In Waterkeeper Alliance v. EPA, 399 F.3d at 502, the U.S. Court of Appeals for the Second Circuit determined whether the requisites of the NMPs constituted “effluent limitations,” and hence, were required in the NPDES permit.13 The plaintiffs-environmental organizations contended that the 2003 Rule was unlawful because (1) NPDES personnel were permitted to issue permits to Large CAFOs without an extensive evaluation of the NMPs, and (2) the NPDES permits did not include the NMPs' terms. Id. at 490. The Second Circuit agreed with the plaintiffs, reasoning that the Clean Water Act described an effluent limitation as ‘any restriction established by a State or the Administrator on quantities, rates, and concentrations of chemical, physical, biological, and other constituents which [were] discharged from point sources ...,’ id. at 502 (emphasis in original), and thus, because “the requirement to develop a[NMP] constitute[d] a restriction on land application discharges ...,” the requisites of the NMP should have been included in the permits. Id.

In accordance with the Second Circuit's ruling, on June 30, 2006, the EPA proposed that (1) CAFOs present NMPs with their NPDES permit applications, (2) authorities would review the plan, and (3) the permit would include the NMP terms. 71:126 Fed.Reg. 37744 (June 30, 2006). On December 4, 2008, the proposal became finalized as a rule.14National Pork, 635 F.3d at 747. Farmers opposed the 2008 Rule, and filed complaints in several federal courts, arguing that the EPA exceeded its authority in requiring all NMPs to submit procedures regarding land application.15Id. at 753. The actions were transferred to the U.S. Court of Appeals for the Fifth Circuit, and joined into one case, National Pork.Id. at 747. The Fifth Circuit concluded that the farmers' arguments were time-barred because they concerned the 2003 Rule, id. at 754, and ultimately, the Court upheld the 2008 Rule. 16Id. at 756.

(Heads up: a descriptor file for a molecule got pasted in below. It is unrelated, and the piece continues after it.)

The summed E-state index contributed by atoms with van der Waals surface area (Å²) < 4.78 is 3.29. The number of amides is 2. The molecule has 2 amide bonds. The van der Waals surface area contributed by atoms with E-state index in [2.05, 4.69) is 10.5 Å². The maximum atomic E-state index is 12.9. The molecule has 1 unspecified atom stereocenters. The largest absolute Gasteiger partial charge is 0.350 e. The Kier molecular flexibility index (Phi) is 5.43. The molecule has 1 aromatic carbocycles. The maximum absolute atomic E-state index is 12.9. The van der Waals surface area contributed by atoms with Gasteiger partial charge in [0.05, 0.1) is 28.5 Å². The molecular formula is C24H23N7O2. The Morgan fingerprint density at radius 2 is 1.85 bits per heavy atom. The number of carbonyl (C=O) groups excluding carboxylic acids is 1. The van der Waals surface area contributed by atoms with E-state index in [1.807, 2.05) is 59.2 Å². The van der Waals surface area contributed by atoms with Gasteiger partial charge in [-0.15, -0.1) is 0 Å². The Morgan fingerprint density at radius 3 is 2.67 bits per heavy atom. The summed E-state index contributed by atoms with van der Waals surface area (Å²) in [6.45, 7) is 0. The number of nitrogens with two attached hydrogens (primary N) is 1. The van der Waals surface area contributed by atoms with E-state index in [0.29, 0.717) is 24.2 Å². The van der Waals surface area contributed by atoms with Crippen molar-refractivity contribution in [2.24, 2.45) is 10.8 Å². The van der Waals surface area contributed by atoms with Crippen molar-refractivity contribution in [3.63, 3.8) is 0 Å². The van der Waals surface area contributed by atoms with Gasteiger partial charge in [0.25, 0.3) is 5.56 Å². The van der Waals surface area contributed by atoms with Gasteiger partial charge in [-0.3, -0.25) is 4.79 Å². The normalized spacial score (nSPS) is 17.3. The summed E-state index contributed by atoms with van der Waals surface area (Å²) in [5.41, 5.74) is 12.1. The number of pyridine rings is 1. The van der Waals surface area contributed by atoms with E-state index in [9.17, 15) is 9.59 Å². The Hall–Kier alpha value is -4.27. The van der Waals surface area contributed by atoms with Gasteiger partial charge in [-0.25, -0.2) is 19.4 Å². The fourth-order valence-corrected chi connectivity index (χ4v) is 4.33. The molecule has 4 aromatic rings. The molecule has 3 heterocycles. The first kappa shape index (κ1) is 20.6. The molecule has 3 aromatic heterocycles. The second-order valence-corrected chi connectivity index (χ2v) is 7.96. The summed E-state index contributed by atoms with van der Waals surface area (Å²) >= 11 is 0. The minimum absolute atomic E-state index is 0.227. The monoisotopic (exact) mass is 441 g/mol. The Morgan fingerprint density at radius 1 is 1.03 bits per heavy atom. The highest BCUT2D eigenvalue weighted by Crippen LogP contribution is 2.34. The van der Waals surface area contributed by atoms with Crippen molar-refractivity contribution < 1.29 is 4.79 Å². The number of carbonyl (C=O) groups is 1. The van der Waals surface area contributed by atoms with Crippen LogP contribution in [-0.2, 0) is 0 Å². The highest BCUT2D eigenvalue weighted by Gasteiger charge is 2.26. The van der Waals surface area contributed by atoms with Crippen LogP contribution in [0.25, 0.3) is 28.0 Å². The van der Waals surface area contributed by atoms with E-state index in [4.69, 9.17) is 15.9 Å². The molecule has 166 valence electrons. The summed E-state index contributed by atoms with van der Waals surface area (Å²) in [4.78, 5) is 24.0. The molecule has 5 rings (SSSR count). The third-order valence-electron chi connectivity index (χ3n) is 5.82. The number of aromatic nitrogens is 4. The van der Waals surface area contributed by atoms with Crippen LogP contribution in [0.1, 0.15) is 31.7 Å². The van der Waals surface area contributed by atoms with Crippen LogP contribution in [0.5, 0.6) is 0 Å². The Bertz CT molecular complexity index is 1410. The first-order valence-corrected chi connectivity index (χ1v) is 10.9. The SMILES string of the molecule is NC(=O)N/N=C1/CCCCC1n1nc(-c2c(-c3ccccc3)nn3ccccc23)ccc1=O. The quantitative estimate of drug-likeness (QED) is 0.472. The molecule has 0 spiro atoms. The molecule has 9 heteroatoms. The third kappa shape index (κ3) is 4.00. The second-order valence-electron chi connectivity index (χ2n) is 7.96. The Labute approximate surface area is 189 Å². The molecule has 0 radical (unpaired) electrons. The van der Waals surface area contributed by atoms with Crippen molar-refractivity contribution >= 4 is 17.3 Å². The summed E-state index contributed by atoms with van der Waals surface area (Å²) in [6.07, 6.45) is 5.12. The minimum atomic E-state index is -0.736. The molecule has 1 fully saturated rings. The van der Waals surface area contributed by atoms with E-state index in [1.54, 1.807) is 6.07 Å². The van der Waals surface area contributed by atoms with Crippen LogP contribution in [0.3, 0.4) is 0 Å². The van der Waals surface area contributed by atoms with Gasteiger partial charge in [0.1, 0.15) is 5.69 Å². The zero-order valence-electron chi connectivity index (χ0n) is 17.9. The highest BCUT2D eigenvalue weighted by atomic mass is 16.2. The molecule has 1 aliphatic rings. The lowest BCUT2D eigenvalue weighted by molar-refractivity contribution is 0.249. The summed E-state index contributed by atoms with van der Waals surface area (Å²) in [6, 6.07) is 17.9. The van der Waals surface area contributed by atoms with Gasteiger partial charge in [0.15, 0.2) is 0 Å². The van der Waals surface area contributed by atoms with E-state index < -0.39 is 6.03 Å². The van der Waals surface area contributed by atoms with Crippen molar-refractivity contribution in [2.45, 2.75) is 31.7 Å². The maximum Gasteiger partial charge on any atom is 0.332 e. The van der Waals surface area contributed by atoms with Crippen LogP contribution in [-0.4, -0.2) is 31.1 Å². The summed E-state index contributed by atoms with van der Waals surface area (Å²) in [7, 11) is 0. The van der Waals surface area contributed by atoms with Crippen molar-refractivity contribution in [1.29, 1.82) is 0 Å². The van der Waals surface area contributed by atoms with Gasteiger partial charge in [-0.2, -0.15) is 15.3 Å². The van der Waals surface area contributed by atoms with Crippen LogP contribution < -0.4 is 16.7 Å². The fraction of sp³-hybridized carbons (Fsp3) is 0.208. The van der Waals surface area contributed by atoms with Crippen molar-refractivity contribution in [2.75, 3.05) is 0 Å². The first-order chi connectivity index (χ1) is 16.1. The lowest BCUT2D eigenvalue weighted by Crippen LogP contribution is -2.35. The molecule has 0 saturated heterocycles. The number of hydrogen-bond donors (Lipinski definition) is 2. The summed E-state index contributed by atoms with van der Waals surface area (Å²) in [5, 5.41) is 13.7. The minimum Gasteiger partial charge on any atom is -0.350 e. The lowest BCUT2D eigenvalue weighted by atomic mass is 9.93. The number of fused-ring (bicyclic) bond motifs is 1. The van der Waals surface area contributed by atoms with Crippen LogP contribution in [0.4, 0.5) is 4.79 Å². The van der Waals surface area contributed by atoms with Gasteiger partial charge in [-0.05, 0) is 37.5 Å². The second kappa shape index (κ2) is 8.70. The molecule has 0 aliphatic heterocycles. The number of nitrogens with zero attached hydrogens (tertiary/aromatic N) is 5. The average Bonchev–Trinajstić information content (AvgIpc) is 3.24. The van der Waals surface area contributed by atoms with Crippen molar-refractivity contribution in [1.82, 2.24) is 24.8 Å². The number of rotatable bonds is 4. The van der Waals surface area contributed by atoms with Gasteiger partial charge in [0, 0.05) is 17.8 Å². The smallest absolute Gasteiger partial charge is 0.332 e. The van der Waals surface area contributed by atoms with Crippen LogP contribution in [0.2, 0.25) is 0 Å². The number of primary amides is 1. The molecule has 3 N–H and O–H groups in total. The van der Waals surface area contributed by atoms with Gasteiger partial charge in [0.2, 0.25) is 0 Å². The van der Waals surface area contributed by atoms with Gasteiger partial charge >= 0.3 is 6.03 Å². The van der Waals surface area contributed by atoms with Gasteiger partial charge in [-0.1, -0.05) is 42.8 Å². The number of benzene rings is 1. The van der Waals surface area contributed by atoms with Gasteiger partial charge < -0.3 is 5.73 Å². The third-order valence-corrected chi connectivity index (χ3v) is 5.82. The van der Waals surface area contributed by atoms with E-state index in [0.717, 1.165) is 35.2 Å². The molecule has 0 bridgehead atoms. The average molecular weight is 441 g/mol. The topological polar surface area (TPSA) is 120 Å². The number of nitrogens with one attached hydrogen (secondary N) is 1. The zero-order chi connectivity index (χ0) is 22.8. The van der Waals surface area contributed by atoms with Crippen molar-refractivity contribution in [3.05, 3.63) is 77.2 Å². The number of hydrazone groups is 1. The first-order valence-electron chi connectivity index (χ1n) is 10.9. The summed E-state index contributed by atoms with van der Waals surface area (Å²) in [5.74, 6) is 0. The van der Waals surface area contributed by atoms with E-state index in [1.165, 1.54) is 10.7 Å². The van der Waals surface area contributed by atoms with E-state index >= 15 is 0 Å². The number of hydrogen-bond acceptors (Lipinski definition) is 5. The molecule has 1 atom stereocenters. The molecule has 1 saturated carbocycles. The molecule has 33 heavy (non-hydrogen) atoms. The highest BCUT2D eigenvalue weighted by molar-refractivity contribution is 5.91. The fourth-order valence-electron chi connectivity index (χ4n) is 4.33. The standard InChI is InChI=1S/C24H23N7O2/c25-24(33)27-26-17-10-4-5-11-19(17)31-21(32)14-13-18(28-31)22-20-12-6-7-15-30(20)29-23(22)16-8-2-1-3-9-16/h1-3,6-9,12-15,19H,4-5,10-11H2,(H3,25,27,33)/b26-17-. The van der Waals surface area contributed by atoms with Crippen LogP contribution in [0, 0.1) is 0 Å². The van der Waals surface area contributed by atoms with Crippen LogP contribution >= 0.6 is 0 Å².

B. Maryland Regulatory Framework

The MDA establishes programs regarding “the registration, labeling and application of commercial fertilizers, organic nutrients, organic wastes, soil conditioners and soil amendments.” MDA, Guidelines for Application of Soil Conditioners, Soil Amendments, Waste Materials or Effluent on Agricultural Land (Summary of Existing Guidelines) 1 (2012), http:// mda. maryland. gov/ resource_ conservation/ counties/ Supp 7% 20(2).pdf (last visited Apr. 11, 2013). “The Maryland Department of the Environment ... develop[s] standards and issues discharge permits for, and oversees the safe permissible uses of, solid and liquid byproducts, including those with heavy metals, trace elements, and other pre-application...